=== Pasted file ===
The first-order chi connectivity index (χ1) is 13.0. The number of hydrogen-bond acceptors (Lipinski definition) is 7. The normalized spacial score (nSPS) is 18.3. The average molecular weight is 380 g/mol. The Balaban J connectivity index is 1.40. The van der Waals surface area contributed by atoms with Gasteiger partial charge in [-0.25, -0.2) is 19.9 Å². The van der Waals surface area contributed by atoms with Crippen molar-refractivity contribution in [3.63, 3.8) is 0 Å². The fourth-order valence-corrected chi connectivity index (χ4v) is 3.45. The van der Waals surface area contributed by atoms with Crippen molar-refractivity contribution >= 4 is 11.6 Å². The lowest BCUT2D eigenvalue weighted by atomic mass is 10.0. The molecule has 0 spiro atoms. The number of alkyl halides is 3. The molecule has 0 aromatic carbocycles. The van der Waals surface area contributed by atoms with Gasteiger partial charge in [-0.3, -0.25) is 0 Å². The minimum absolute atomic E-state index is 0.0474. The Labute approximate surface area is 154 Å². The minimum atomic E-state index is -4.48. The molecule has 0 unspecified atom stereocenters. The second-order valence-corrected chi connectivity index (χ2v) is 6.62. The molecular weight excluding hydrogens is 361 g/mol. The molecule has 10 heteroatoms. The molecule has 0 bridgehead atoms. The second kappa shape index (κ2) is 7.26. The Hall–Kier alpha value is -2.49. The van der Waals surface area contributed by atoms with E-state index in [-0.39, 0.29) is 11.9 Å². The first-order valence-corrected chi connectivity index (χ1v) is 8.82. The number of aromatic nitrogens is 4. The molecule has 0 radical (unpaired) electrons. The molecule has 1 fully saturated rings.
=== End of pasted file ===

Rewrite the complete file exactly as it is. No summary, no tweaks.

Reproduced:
The first-order chi connectivity index (χ1) is 13.0. The number of hydrogen-bond acceptors (Lipinski definition) is 7. The normalized spacial score (nSPS) is 18.3. The average molecular weight is 380 g/mol. The Balaban J connectivity index is 1.40. The van der Waals surface area contributed by atoms with Gasteiger partial charge in [-0.25, -0.2) is 19.9 Å². The van der Waals surface area contributed by atoms with Crippen molar-refractivity contribution in [3.63, 3.8) is 0 Å². The fourth-order valence-corrected chi connectivity index (χ4v) is 3.45. The van der Waals surface area contributed by atoms with Crippen molar-refractivity contribution >= 4 is 11.6 Å². The lowest BCUT2D eigenvalue weighted by atomic mass is 10.0. The molecule has 0 spiro atoms. The number of alkyl halides is 3. The molecule has 0 aromatic carbocycles. The van der Waals surface area contributed by atoms with Gasteiger partial charge in [-0.3, -0.25) is 0 Å². The minimum absolute atomic E-state index is 0.0474. The Labute approximate surface area is 154 Å². The minimum atomic E-state index is -4.48. The molecule has 0 unspecified atom stereocenters. The second-order valence-corrected chi connectivity index (χ2v) is 6.62. The molecular weight excluding hydrogens is 361 g/mol. The molecule has 10 heteroatoms. The molecule has 0 bridgehead atoms. The second kappa shape index (κ2) is 7.26. The Hall–Kier alpha value is -2.49. The van der Waals surface area contributed by atoms with E-state index in [-0.39, 0.29) is 11.9 Å². The first-order valence-corrected chi connectivity index (χ1v) is 8.82. The number of aromatic nitrogens is 4. The molecule has 0 radical (unpaired) electrons. The molecule has 1 fully saturated rings.